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Commentary: People Hated WeatherTech’s Super Bowl Ad. But Here’s Why it Worked.

February 6, 2018, 9:10 PM UTC
Super Bowl LII Watch Party In Boston
BOSTON, MA - FEBRUARY 4: From left: Chet Berman, of Allston; Lauren Grewal, of Allston; Danielle Berman, from Pennsylvania; and Claire Gauthier, of Pennsylvania, react as they watch Super Bowl LII at Cask 'N Flagon in Kenmore Square in Boston, MA on Feb. 04, 2018. (Photo by Dina Rudick/The Boston Globe via Getty Images)
Dina Rudick—Boston Globe via Getty Images

Sunday’s Super Bowl ads were pretty standard Super Bowl fare: funny and lighthearted with a few touching moments, like Budweiser’s water ad and NBC’s ads for the Winter Olympics. But WeatherTech is one brand that chose to use its likely $5 million spot to take a strong and serious stance on an issue: keeping jobs and business in America. And people are feeling divided about its message.

When the commercial aired during the game, the Twittersphere kicked into high gear, with a roughly even split among positive and negative responses to the ad (at least within my feed). When people came out vehemently against the ad, it was most often because they thought those doing construction on a large cement wall in the shadow of a giant American flag might be building a “border wall.” Fans of the ad indicated their support for building and buying American, often attaching the #MAGA (Make America Great Again) hashtag, hearkening to President Trump’s 2016 campaign slogan.

Regardless of the reaction it garnered from viewers, the WeatherTech ad did what it was intended to do—not to sell floor mats and auto accessories—but to send a strong message about building factories and keeping jobs in America. While it was divisive, it got people talking. If you believe a brand is a magnet that is designed to draw in customers, investors, employees, and partners that share similar values, then WeatherTech used its huge investment on a 30-second ad wisely.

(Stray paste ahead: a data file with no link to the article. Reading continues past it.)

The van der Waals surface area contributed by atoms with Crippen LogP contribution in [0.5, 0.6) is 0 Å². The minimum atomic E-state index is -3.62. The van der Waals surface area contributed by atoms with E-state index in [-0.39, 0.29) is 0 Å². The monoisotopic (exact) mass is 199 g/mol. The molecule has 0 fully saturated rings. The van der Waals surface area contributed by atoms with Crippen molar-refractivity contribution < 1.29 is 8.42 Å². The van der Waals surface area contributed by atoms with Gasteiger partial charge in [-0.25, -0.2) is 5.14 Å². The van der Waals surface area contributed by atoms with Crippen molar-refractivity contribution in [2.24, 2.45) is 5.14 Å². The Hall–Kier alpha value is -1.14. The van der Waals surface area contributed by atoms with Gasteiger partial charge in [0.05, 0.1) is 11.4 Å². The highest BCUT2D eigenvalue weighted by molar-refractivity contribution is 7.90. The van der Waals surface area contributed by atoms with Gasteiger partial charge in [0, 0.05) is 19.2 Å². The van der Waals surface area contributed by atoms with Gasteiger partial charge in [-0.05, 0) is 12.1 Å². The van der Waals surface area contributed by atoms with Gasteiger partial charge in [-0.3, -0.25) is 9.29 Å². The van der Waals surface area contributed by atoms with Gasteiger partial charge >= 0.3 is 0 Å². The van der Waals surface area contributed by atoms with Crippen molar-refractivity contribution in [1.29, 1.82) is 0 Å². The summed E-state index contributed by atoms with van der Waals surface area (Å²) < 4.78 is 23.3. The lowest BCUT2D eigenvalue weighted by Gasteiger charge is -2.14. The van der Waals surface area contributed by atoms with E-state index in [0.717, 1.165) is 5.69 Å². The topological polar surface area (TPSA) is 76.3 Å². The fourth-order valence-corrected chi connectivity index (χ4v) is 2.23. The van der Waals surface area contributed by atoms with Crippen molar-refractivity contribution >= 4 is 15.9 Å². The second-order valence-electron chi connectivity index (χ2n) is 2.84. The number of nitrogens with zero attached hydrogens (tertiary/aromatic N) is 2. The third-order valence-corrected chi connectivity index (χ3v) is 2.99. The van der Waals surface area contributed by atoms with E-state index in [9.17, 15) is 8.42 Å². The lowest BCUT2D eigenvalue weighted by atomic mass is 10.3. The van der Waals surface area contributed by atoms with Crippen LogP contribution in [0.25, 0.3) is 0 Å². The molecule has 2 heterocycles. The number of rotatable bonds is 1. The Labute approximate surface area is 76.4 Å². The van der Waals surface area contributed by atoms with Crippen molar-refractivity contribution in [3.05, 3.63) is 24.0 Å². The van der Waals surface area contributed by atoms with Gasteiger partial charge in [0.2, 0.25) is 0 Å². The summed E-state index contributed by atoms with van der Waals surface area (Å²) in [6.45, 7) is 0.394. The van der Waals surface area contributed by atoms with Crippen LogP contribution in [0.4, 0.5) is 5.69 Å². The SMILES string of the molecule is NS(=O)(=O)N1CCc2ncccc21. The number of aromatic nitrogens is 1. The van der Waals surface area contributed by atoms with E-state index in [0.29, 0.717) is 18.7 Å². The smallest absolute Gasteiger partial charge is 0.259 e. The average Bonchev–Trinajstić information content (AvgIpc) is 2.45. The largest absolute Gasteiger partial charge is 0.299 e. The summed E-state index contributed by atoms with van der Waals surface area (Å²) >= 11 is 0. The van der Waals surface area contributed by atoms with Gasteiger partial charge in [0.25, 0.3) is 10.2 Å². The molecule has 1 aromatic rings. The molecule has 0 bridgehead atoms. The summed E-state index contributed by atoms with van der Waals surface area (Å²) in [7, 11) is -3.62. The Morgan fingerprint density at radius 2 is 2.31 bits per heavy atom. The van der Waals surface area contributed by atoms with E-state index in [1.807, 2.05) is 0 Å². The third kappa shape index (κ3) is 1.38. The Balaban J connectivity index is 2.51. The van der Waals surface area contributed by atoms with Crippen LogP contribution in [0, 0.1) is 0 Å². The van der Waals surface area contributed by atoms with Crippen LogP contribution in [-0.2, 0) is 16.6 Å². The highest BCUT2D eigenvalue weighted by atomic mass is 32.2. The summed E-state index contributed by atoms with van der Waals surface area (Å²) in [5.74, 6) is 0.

Over 100 million people watched the Super Bowl this year. For a 30-second ad, the cost was $5 million, or $168,333 per second.

If you’re a smaller, lesser-known brand, spending this amount of money is more about ego than it is about meeting a particular marketing goal. As a result, Super Bowl advertising is often less about selling products and services, and more about building a brand image or appealing to a corporate leader’s ego. The WeatherTech ad seems to do both.

WeatherTech CEO David MacNeil is a big personality, who issued a statement about the Super Bowl ad, explaining: “We are doing our part for the American economy and for our 300 million fellow citizens and neighbors. My philosophy is that if my neighbor doesn’t have a job, sooner or later I won’t have a job either.” President Trump ought to love that.


Many of the Super Bowl ads from last year espoused worthy causes, but felt politicized during a time when U.S. consumers were already feeling deeply divided. First-year sponsor 84 Lumber used its ad to tell the story of a Hispanic migrant woman and her young daughter coming to America for a better life… and entering through a border wall to get here. Coca-Cola (KO) celebrated diversity through a chorus of “America The Beautiful” sung in a variety of languages, while Audi showed its commitment to closing the gender pay gap. Established and rookie brands alike demonstrated a willingness to commit to certain political values and ideals, without seeming to care who they may offend or alienate in the process. That level of political engagement was largely absent from this year’s advertising lineup.

And it’s interesting to note the huge shift from last year’s trend of ads that generally took a more serious and political tone, not just at the Super Bowl, but the whole year. In 2017, big brands took the lead as the heart, soul, and moral compass for our country. So far, in 2018, it seems like brands are backing off. Will there be more or less overt political activism in advertising in 2018? Whatever the answer may be, one thing is for sure: When brands choose to politicize their presence in advertising, they need to do so in a thoughtful and authentic way, or risk alienating big portions of their audience.

Deb Gabor is the author of Branding is Sex: Get Your Customers Laid and Sell the Hell Out of Anything, and founder of Sol Marketing.